The trick is to make sure you don’t cut your knuckles
On their teeth. Even if you’re careful,
This may happen. Once, punching a kid in fourth grade
I broke my hand, and I swear, I landed clean.
In a different world, I would remember
Why I hit him. Perhaps he said something,
Or there was something about his behavior.
But, since I do not think he was a Nazi, perhaps
This is not relevant. The trick, really, with punching
A Nazi is figuring out what to do next.
You’ve punched a Nazi and your hand may be aching,
Or not, but is punching him once enough? And if not,
How many times should you punch him?
Until he’s changed his mind? This is difficult to ascertain from
A smear of blood. Besides, his mind, or “views,” exist as an
Abstraction and you are doing a concrete thing—
The one has very little to do with the other. I think yes, once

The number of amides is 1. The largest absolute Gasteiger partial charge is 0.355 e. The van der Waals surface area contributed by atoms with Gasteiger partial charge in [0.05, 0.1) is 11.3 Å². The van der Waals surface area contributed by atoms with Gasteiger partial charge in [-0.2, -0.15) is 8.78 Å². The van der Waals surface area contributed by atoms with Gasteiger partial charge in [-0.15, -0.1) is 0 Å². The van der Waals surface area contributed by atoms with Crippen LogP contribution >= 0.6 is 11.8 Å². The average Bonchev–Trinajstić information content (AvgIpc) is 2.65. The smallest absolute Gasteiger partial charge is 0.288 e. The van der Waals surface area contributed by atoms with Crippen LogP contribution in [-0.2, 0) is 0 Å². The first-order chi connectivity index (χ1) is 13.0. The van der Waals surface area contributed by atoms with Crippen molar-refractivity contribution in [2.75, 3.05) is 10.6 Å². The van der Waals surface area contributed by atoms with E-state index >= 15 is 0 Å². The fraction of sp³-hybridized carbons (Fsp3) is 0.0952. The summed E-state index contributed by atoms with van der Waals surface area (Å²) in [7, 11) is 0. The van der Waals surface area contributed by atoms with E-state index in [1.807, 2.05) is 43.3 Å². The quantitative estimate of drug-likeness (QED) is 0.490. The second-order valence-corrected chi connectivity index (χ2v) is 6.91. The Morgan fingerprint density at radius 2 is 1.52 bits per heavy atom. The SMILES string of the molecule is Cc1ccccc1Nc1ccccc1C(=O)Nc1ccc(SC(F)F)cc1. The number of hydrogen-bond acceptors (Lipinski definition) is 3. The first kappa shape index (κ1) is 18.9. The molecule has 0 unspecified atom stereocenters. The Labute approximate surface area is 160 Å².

Would not be enough. Twice? Would three times
Suffice? Perhaps we are looking at this all wrong.
Punching the Nazi is not a symbolic act. Which means
You should punch him until he is insensible.
Once he is shattered like so many twigs, only then…
But what if he recovers? I am here to tell you,
They often do. And having recovered, what is there
To prevent him from continuing to be a Nazi
Or seeking revenge? We must walk back to the body
and make sure that it is not, later on,
Russel Swensen earned his MFA in fiction from the California Institute of the Arts and his doctorate in poetry from the University of Houston. He is the author of Santa Ana (2012) and The Magic Kingdom (2016). His fiction and poetry have appeared in Black Clock, Quarterly West, Pank, Third Coast, Devil’s Lake, The Collagist, The Destroyer, and elsewhere. He lives in New Orleans.
Featured image by Mike Wilson